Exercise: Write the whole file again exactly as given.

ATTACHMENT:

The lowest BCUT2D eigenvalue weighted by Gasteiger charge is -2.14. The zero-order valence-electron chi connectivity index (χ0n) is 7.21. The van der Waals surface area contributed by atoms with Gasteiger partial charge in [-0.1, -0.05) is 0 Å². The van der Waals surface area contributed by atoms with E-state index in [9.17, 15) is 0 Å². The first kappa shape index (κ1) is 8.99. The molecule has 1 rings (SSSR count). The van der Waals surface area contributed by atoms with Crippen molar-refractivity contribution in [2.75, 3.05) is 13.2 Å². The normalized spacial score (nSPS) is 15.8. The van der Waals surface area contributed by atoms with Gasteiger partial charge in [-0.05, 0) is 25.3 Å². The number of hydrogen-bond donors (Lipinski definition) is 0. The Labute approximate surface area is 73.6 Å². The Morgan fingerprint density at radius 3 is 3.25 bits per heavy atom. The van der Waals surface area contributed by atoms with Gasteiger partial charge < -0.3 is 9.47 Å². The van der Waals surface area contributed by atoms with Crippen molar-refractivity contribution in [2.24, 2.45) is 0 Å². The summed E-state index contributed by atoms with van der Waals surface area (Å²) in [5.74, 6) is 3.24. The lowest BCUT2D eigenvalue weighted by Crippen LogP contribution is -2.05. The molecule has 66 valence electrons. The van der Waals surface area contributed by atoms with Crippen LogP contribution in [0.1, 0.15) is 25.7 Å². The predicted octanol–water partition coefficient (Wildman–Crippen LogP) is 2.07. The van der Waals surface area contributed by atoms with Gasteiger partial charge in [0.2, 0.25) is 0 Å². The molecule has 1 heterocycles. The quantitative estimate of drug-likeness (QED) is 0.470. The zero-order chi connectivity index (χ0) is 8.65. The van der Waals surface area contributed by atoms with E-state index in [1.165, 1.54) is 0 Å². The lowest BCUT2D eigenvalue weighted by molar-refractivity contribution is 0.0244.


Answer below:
The lowest BCUT2D eigenvalue weighted by Gasteiger charge is -2.14. The zero-order valence-electron chi connectivity index (χ0n) is 7.21. The van der Waals surface area contributed by atoms with Gasteiger partial charge in [-0.1, -0.05) is 0 Å². The van der Waals surface area contributed by atoms with E-state index in [9.17, 15) is 0 Å². The first kappa shape index (κ1) is 8.99. The molecule has 1 rings (SSSR count). The van der Waals surface area contributed by atoms with Crippen molar-refractivity contribution in [2.75, 3.05) is 13.2 Å². The normalized spacial score (nSPS) is 15.8. The van der Waals surface area contributed by atoms with Gasteiger partial charge in [-0.05, 0) is 25.3 Å². The number of hydrogen-bond donors (Lipinski definition) is 0. The Labute approximate surface area is 73.6 Å². The Morgan fingerprint density at radius 3 is 3.25 bits per heavy atom. The van der Waals surface area contributed by atoms with Gasteiger partial charge < -0.3 is 9.47 Å². The van der Waals surface area contributed by atoms with Crippen molar-refractivity contribution in [2.24, 2.45) is 0 Å². The summed E-state index contributed by atoms with van der Waals surface area (Å²) in [5.74, 6) is 3.24. The lowest BCUT2D eigenvalue weighted by Crippen LogP contribution is -2.05. The molecule has 66 valence electrons. The van der Waals surface area contributed by atoms with Crippen LogP contribution in [0.1, 0.15) is 25.7 Å². The predicted octanol–water partition coefficient (Wildman–Crippen LogP) is 2.07. The van der Waals surface area contributed by atoms with Gasteiger partial charge in [0.2, 0.25) is 0 Å². The molecule has 1 heterocycles. The quantitative estimate of drug-likeness (QED) is 0.470. The zero-order chi connectivity index (χ0) is 8.65. The van der Waals surface area contributed by atoms with E-state index in [1.165, 1.54) is 0 Å². The lowest BCUT2D eigenvalue weighted by molar-refractivity contribution is 0.0244.